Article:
IDENTIFYING THE PRIMARY MAFIC PHASE IN ARCHAEAN ANORTHOSITES: EVIDENCE FROM THE AKULLEQ TERRANE OF WEST GREENLAND
MgO concentration effectively separates anorthosites (<1 wt% MgO, 12.7-17.3% CaO, 1.5-3.7% Na2O, 0.06-0.33% K2O), leucogabbros (1-6 wt% MgO, 11.6-14.3% CaO, 2.0-3.7% Na2O, 0.22-0.69% K2O), and gabbros (9-11 wt% MgO, 11.0-14.9 CaO, 1.2-2.1% Na2O, 0.27-0.70% K2O). Ni, Co, Zn, V, and Cr concentrations are positively correlated with MgO, forming linear arrays. The cpx-bearing samples show increased Ni/Mg and Cr/Mg and decreased Co/Mg whereas the oxide-bearing samples have increased V/Mg, Zn/Mg, and Co/Mg. The three lithologies have overlapping Ba (14-69, 30-102, and 22-73 ppm, respectively) and Sr (106-221, 116-308, and 78-127 ppm). The three lithologies have low (LaN=0.5-22.6, YbN=0.2-12.3) overlapping REE concentrations. The anorthosites and leucogabbros have fractionated LREE, flat HREE, and positive Eu anomalies whereas the gabbros have flat patterns. Samples with the lowest REE concentrations display the largest Eu anomalies.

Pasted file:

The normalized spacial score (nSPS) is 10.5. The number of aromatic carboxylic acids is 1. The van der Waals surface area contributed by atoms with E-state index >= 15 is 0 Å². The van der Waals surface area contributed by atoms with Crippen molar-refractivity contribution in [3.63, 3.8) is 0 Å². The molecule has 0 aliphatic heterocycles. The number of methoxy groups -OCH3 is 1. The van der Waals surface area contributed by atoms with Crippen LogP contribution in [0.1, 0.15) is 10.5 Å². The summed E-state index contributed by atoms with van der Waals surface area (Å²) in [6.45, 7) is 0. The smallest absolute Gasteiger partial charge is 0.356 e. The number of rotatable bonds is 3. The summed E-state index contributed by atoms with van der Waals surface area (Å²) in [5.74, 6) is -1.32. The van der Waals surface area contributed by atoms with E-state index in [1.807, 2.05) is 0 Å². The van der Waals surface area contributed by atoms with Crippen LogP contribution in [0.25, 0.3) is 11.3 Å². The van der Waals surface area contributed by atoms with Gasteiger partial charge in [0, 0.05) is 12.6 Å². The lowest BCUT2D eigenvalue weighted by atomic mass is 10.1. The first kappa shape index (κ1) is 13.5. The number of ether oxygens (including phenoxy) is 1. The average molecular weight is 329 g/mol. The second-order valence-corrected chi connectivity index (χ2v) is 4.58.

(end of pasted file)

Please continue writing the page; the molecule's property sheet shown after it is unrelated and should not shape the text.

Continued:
The major-element data are consistent with original assembly of these rocks as mixtures of plag and a single mafic component. Na2O data suggest that this mafic component was Na-bearing and possibly amphibole. Trace elements are expected to show cryptic primary phases since erased by metamorphism, but these data are consistent with the current mineralogy (plag + hbl ± cpx ± ox) lending further weight to the idea of a primary amphibole. The chemical and mineralogical data for these 6 anorthosite bodies are very similar and are consistent with the idea that these discontinuous bodies were a single continuous sheet prior to deformation.